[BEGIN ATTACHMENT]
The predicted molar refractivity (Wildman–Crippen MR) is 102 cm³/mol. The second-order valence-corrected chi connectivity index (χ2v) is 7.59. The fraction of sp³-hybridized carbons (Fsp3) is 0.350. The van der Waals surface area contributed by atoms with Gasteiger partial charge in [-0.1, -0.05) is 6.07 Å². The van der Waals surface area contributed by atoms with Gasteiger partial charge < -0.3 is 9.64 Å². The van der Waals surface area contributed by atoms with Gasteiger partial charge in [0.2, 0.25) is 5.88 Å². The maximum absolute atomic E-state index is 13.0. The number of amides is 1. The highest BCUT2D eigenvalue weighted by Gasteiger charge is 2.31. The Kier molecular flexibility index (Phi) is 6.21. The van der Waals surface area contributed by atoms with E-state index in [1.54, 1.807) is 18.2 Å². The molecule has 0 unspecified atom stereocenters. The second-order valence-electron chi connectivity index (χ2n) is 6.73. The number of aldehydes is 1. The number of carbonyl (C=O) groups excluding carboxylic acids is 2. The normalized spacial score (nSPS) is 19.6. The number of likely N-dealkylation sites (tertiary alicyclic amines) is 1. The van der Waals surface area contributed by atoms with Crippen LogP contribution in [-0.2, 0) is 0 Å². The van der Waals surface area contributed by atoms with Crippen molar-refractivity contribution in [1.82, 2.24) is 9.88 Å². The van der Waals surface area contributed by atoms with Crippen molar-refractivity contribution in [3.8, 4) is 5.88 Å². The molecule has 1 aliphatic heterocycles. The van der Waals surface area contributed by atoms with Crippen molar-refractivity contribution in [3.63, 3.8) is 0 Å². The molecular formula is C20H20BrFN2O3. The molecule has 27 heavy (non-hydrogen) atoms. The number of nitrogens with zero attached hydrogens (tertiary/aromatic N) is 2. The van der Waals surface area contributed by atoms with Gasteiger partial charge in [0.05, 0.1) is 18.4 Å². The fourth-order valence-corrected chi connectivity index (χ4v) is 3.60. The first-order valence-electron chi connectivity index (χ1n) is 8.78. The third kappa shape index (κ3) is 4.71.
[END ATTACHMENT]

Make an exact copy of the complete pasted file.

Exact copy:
The predicted molar refractivity (Wildman–Crippen MR) is 102 cm³/mol. The second-order valence-corrected chi connectivity index (χ2v) is 7.59. The fraction of sp³-hybridized carbons (Fsp3) is 0.350. The van der Waals surface area contributed by atoms with Gasteiger partial charge in [-0.1, -0.05) is 6.07 Å². The van der Waals surface area contributed by atoms with Gasteiger partial charge < -0.3 is 9.64 Å². The van der Waals surface area contributed by atoms with Gasteiger partial charge in [0.2, 0.25) is 5.88 Å². The maximum absolute atomic E-state index is 13.0. The number of amides is 1. The highest BCUT2D eigenvalue weighted by Gasteiger charge is 2.31. The Kier molecular flexibility index (Phi) is 6.21. The van der Waals surface area contributed by atoms with E-state index in [1.54, 1.807) is 18.2 Å². The molecule has 0 unspecified atom stereocenters. The second-order valence-electron chi connectivity index (χ2n) is 6.73. The number of aldehydes is 1. The number of carbonyl (C=O) groups excluding carboxylic acids is 2. The normalized spacial score (nSPS) is 19.6. The number of likely N-dealkylation sites (tertiary alicyclic amines) is 1. The van der Waals surface area contributed by atoms with Crippen LogP contribution in [-0.2, 0) is 0 Å². The van der Waals surface area contributed by atoms with Crippen molar-refractivity contribution in [1.82, 2.24) is 9.88 Å². The van der Waals surface area contributed by atoms with Crippen molar-refractivity contribution in [3.8, 4) is 5.88 Å². The molecule has 1 aliphatic heterocycles. The van der Waals surface area contributed by atoms with Crippen molar-refractivity contribution in [3.63, 3.8) is 0 Å². The molecular formula is C20H20BrFN2O3. The molecule has 27 heavy (non-hydrogen) atoms. The number of nitrogens with zero attached hydrogens (tertiary/aromatic N) is 2. The van der Waals surface area contributed by atoms with Gasteiger partial charge in [0.05, 0.1) is 18.4 Å². The fourth-order valence-corrected chi connectivity index (χ4v) is 3.60. The first-order valence-electron chi connectivity index (χ1n) is 8.78. The third kappa shape index (κ3) is 4.71.